Wanted's James McAvoy has problems: He's broke. His girlfriend's cheating on him with his best friend. His boss is a demanding jerk. Oh, and there's a man with a gun following him around who seems to want him dead. Fortunately, he's caught the eye of Angelina Jolie, a highly trained super-assassin known as Fox (for reasons never explained, largely because there's no need). Soon, he's been inducted into a thousand-year-old secret society of assassins called The Fraternity, headed by Morgan Freeman. Under Freeman and Jolie's tutelage—with a little help from characters named The Gunsmith (Common), The Butcher, and The Exterminator—McAvoy learns to tap into hidden talents for mayhem, destruction, and murder.
If anything, this is all more juvenile than it sounds. Loosely adapting a comic book by Mark Millar and J.G. Jones, Wanted is a queasily unapologetic power fantasy about becoming a better person through violence. As McAvoy learns to hurt, he heals a psyche wounded by the tiny emasculations of the 21st century. There's no humiliation, the film suggests, that can't be corrected with a well-placed bullet. It's a repulsive sentiment, and the revelation that The Fraternity performs its killings as preemptive strikes against predicted future atrocities compounds its queasiness. That logic sits about as well in the context of the movie as it does in foreign-policy discussions.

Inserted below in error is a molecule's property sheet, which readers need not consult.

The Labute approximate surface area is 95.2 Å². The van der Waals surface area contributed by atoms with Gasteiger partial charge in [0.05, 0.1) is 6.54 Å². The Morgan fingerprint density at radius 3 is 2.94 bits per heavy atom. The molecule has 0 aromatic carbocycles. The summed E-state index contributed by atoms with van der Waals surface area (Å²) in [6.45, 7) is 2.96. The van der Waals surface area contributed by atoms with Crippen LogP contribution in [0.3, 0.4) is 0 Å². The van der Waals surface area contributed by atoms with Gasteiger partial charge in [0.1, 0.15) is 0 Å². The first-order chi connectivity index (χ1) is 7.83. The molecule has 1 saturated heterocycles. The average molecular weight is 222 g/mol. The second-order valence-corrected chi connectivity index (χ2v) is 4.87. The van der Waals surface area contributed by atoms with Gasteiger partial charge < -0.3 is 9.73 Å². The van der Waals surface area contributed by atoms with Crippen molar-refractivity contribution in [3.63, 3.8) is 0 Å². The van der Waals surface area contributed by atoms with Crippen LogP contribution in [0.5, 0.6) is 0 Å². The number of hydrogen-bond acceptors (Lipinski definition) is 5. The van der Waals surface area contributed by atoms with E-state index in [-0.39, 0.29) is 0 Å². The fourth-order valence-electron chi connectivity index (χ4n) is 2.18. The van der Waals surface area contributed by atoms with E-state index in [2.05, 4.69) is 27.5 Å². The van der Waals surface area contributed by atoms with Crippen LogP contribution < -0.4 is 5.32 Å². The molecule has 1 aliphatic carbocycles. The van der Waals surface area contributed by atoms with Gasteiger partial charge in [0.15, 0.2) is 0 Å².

But—and this is a big "but"—it's also seductively executed on just about every level. Making good use of his Bud Cort-with-sex appeal looks, McAvoy wears an expression of total defeat as the film opens, losing it by degrees as he gets deeper into The Fraternity's world. Meanwhile, Kazakhstan-born director Timur Bekmambetov, making his Hollywood debut after the cult favorites Night Watch and Day Watch, generously doles out one sequence set on the fringes of earthly physics after another. He keeps the action frenetic but coherent, his choppy editing and shameless camera tricks finding a sweet spot just beneath the sensory overload of a Michael Bay movie. Bekmambetov shoulders most of the work here, making a movie that, for all its feints at black humor and consumer culture satire, fails or succeeds based on the skill with which he portrays one car somersaulting over another. It carries a bitter aftertaste, but by those low standards, it's a considerable success.